Re: Handling Unix signals in a GTK+ application
- From: Tristan Van Berkom <tristan van berkom gmail com>
- To: fredderic excite com
- Cc: gtk-app-devel-list gnome org
- Subject: Re: Handling Unix signals in a GTK+ application
- Date: Thu, 16 Mar 2006 15:40:08 -0500
Freddie Unpenstein wrote:
Yes sure, but why would you want to use a flag... when you can just call
*from the signal hanlder*... it will be queued only once for every
signal recieved; therefore
deffering any execution (idle handler code body) to the main loop...
That's well over 1548533 executions (I forgot to print the
counter after the 10th second) of the idle callback, or
172059 calls to the idler function per second. Personally,
I'd call that a busy wait.
Its not a busy wait; your idle handler has never returned FALSE;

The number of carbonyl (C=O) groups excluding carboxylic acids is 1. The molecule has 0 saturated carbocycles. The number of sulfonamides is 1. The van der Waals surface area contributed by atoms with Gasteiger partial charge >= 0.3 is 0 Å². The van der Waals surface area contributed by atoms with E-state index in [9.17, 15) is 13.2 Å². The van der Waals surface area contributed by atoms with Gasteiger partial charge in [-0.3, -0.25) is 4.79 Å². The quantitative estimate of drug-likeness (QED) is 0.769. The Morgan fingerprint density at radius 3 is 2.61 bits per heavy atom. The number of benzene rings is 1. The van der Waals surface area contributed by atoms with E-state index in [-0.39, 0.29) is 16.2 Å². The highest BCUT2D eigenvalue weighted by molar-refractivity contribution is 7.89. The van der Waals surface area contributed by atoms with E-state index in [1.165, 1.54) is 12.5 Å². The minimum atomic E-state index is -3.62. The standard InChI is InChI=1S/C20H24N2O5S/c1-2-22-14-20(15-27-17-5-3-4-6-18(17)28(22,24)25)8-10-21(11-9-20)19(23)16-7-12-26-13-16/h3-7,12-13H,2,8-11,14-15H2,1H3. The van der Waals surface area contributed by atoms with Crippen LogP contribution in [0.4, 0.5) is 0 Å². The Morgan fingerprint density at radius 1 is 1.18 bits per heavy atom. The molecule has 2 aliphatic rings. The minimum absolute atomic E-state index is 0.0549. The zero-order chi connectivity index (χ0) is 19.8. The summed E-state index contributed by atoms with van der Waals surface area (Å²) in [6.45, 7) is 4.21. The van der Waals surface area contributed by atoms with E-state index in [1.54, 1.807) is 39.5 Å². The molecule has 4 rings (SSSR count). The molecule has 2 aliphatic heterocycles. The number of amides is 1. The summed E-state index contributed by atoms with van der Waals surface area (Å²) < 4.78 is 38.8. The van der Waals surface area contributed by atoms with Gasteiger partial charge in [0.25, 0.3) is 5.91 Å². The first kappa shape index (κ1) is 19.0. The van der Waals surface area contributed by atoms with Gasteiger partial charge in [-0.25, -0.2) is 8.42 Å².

so whenever your application is idle (i.e. all the time) then
the idle handler will run; whether it be the gmain.c code or the
code in poll( /* timeout == 0 */ ) that decided to return directly.
I wrote that test, in response to the suggestion that the Unix signal handler set a flag, and an idle handler
watches that flag to detect whether the signal has occured. My idle handler incrementing a variable, is
symbolic of checking a flag that hasn't been tripped.
Because the main loop has an idle handler, it sets a wait time on the poll() call to zero, causing it to
return immediately. Effectively generating a busy-wait, via the main loop.
If the idle handler returns FALSE, the idle handler will be destroyed. If a signal then comes in, the flag
will be set, but never checked since that's the idle handlers job.
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